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WHY I LEFT HARRY'S ALL NIGHT HAMBURGERS [Hardcover]

Sheila Williams
2.0 out of 5 stars  See all reviews (1 customer review)

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Book Description

May 1 1990
Twelve stories taken from the pages of the popular science fiction magazine introduce the aliens who meet nightly at a Virginia hamburger joint and aliens live in the Yorkshire moors, keeping local superstitions alive. Reprint. SLJ.
--This text refers to an out of print or unavailable edition of this title.

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Product Description

From School Library Journal

Grade 8-11-- A strong, well-balanced short-story collection featuring a sophisticated, artfully arranged blend of science fiction and fantasy. The stories vary in plot and writing style, yet their vitality and versatility are excellent. Especially memorable are Somtow Sucharitkul's "The Web Dancer," a beautifully written tale of a young girl's obsession with performing a triple somersault on an overhead rope; in contrast is Edward D. Hoch's hilarious science-fiction mystery, "The Homesick Chicken," which answers the proverbial question as to why the chicken crossed the road. An enchanting tale of hobgoblins that begs to be read aloud is Judith Moffett's "The Hob." And don't overlook Asimov's thought-provoking work about a future education system, "Profession." Great for reading aloud or for individual enjoyment. --Pam Spencer, Thomas Jefferson High School for Science and Technology, Fairfax County, VA
Copyright 1990 Reed Business Information, Inc.

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2.0 out of 5 stars Why I Didn't Like Harry's All-Night Hamburgers May 22 2004
Format:Hardcover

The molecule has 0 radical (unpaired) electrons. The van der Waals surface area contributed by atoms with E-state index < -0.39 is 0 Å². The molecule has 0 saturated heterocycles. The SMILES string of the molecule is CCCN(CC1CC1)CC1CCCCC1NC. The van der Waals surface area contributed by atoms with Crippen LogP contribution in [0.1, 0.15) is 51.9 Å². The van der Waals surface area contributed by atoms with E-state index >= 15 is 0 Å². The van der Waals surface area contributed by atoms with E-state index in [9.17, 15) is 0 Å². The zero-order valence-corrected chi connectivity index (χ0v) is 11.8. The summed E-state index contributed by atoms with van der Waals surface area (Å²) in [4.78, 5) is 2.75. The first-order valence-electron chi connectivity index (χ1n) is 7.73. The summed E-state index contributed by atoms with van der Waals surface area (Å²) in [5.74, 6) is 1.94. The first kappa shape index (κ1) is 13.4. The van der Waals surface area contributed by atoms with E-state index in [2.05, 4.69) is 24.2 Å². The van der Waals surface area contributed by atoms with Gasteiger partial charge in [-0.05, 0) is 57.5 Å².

The cover and title of this anthology would lead readers to believe it will contain some off-the-wall SF stories in similar idiosyncratic style. The opening foreword by Isaac Asimov states that the stories chosen for this anthology mostly take place on Earth and feature young protagonists. All I can say is, the foreword and cover seem to have been created for a different anthology. The Introduction by Charles Ardai is more helpful in warning readers that this collection of stories ranges over a variety of fantastic worlds of all sorts. This anthology contains a veritable hodge-podge of stories from Isaac Asimov's Science Fiction Magazine.
Despite my complaints, there are some worthwhile stories included in this anthology. The illustrious Isaac Asimov's Profession-the story that sparked this anthology-is one such inclusion. I also enjoyed And Who Would Pity a Swan? by Connie Willis, even though I was not expecting to find a fairy-tale retelling in this particular anthology and Still Time by James Patrick Kelly was a decent look at one man facing a nuclear war. But the less than inspiring stories are numerous. The Homesick Chicken by Edward D. Hoch is entirely set up for a bad joke. The White Babe by Jane Yolen feels like an incomplete piece. Fans of her Great Alta Saga will recognize the origins of White Jenna here, but the story itself doesn't feel satisfying. Contrary to Asimov's opening foreword, the stories here are from all different worlds-some SF, some fantasy, some a mixture. While I don't necessarily mind this, the overall effect of the packaging is misleading.
If you don't mind a sort of Pot Luck approach to an anthology, you might want to see if your local library has a copy of this to borrow. But I'm not certain it's worth buying.
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Most Helpful Customer Reviews on Amazon.com (beta)
Amazon.com: 3.5 out of 5 stars  4 reviews
1 of 1 people found the following review helpful
4.0 out of 5 stars Why I *Did* Like Harry's All-Night Hamburgers July 11 2005
By GMA - Published on Amazon.com
Format:Hardcover